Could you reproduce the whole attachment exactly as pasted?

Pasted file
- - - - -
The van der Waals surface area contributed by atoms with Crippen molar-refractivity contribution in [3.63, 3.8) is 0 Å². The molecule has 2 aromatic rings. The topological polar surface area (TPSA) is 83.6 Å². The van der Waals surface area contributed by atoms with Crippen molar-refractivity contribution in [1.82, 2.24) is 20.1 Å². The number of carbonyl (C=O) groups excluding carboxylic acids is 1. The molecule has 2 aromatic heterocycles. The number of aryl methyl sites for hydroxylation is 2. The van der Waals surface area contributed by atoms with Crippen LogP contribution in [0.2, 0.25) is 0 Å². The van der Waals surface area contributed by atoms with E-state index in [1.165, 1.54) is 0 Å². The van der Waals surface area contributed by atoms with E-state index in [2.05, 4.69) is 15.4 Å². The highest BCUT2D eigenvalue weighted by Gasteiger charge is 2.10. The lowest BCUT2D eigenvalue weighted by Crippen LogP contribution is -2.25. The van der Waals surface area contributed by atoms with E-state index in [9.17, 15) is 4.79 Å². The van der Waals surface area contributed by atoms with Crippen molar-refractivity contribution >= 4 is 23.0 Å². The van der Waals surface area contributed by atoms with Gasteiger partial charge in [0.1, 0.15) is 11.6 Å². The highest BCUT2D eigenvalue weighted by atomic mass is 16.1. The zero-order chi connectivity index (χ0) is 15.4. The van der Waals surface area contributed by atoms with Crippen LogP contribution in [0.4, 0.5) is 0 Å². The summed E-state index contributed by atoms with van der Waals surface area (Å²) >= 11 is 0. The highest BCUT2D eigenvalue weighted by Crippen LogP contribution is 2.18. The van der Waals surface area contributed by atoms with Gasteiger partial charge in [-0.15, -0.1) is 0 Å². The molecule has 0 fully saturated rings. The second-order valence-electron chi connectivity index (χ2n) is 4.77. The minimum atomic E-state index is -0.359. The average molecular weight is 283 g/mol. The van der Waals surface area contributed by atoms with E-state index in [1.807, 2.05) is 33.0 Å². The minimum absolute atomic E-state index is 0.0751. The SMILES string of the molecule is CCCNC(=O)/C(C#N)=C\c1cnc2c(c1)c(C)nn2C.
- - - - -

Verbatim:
The van der Waals surface area contributed by atoms with Crippen molar-refractivity contribution in [3.63, 3.8) is 0 Å². The molecule has 2 aromatic rings. The topological polar surface area (TPSA) is 83.6 Å². The van der Waals surface area contributed by atoms with Crippen molar-refractivity contribution in [1.82, 2.24) is 20.1 Å². The number of carbonyl (C=O) groups excluding carboxylic acids is 1. The molecule has 2 aromatic heterocycles. The number of aryl methyl sites for hydroxylation is 2. The van der Waals surface area contributed by atoms with Crippen LogP contribution in [0.2, 0.25) is 0 Å². The van der Waals surface area contributed by atoms with E-state index in [1.165, 1.54) is 0 Å². The van der Waals surface area contributed by atoms with E-state index in [2.05, 4.69) is 15.4 Å². The highest BCUT2D eigenvalue weighted by Gasteiger charge is 2.10. The lowest BCUT2D eigenvalue weighted by Crippen LogP contribution is -2.25. The van der Waals surface area contributed by atoms with E-state index in [9.17, 15) is 4.79 Å². The van der Waals surface area contributed by atoms with Crippen molar-refractivity contribution >= 4 is 23.0 Å². The van der Waals surface area contributed by atoms with Gasteiger partial charge in [0.1, 0.15) is 11.6 Å². The highest BCUT2D eigenvalue weighted by atomic mass is 16.1. The zero-order chi connectivity index (χ0) is 15.4. The van der Waals surface area contributed by atoms with Crippen LogP contribution in [0.4, 0.5) is 0 Å². The summed E-state index contributed by atoms with van der Waals surface area (Å²) >= 11 is 0. The highest BCUT2D eigenvalue weighted by Crippen LogP contribution is 2.18. The van der Waals surface area contributed by atoms with Gasteiger partial charge in [-0.15, -0.1) is 0 Å². The molecule has 0 fully saturated rings. The second-order valence-electron chi connectivity index (χ2n) is 4.77. The minimum atomic E-state index is -0.359. The average molecular weight is 283 g/mol. The van der Waals surface area contributed by atoms with E-state index in [1.807, 2.05) is 33.0 Å². The minimum absolute atomic E-state index is 0.0751. The SMILES string of the molecule is CCCNC(=O)/C(C#N)=C\c1cnc2c(c1)c(C)nn2C.